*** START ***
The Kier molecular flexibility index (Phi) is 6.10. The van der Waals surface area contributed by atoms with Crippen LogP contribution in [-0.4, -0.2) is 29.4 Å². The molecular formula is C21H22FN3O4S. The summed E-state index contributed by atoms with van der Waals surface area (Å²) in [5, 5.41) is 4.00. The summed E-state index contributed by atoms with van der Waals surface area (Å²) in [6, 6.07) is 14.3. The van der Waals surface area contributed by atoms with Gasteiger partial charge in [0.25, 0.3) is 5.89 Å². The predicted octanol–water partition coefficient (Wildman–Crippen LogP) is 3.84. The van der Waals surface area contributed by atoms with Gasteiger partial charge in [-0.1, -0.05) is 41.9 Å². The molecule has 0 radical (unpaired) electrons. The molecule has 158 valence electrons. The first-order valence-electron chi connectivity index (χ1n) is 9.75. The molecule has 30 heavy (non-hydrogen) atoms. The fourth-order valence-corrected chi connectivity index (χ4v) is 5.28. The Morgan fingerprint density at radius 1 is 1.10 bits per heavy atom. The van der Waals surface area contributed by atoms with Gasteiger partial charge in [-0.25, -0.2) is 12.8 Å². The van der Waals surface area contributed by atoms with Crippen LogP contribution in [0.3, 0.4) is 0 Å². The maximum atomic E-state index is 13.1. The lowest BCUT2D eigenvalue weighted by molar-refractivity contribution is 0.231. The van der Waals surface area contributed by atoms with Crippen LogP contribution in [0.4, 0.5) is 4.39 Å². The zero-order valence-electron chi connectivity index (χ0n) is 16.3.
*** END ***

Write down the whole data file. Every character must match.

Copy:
The Kier molecular flexibility index (Phi) is 6.10. The van der Waals surface area contributed by atoms with Crippen LogP contribution in [-0.4, -0.2) is 29.4 Å². The molecular formula is C21H22FN3O4S. The summed E-state index contributed by atoms with van der Waals surface area (Å²) in [5, 5.41) is 4.00. The summed E-state index contributed by atoms with van der Waals surface area (Å²) in [6, 6.07) is 14.3. The van der Waals surface area contributed by atoms with Gasteiger partial charge in [0.25, 0.3) is 5.89 Å². The predicted octanol–water partition coefficient (Wildman–Crippen LogP) is 3.84. The van der Waals surface area contributed by atoms with Gasteiger partial charge in [-0.1, -0.05) is 41.9 Å². The molecule has 0 radical (unpaired) electrons. The molecule has 158 valence electrons. The first-order valence-electron chi connectivity index (χ1n) is 9.75. The molecule has 30 heavy (non-hydrogen) atoms. The fourth-order valence-corrected chi connectivity index (χ4v) is 5.28. The Morgan fingerprint density at radius 1 is 1.10 bits per heavy atom. The van der Waals surface area contributed by atoms with Gasteiger partial charge in [-0.25, -0.2) is 12.8 Å². The van der Waals surface area contributed by atoms with Crippen LogP contribution in [0.3, 0.4) is 0 Å². The maximum atomic E-state index is 13.1. The lowest BCUT2D eigenvalue weighted by molar-refractivity contribution is 0.231. The van der Waals surface area contributed by atoms with Crippen LogP contribution in [0.4, 0.5) is 4.39 Å². The zero-order valence-electron chi connectivity index (χ0n) is 16.3.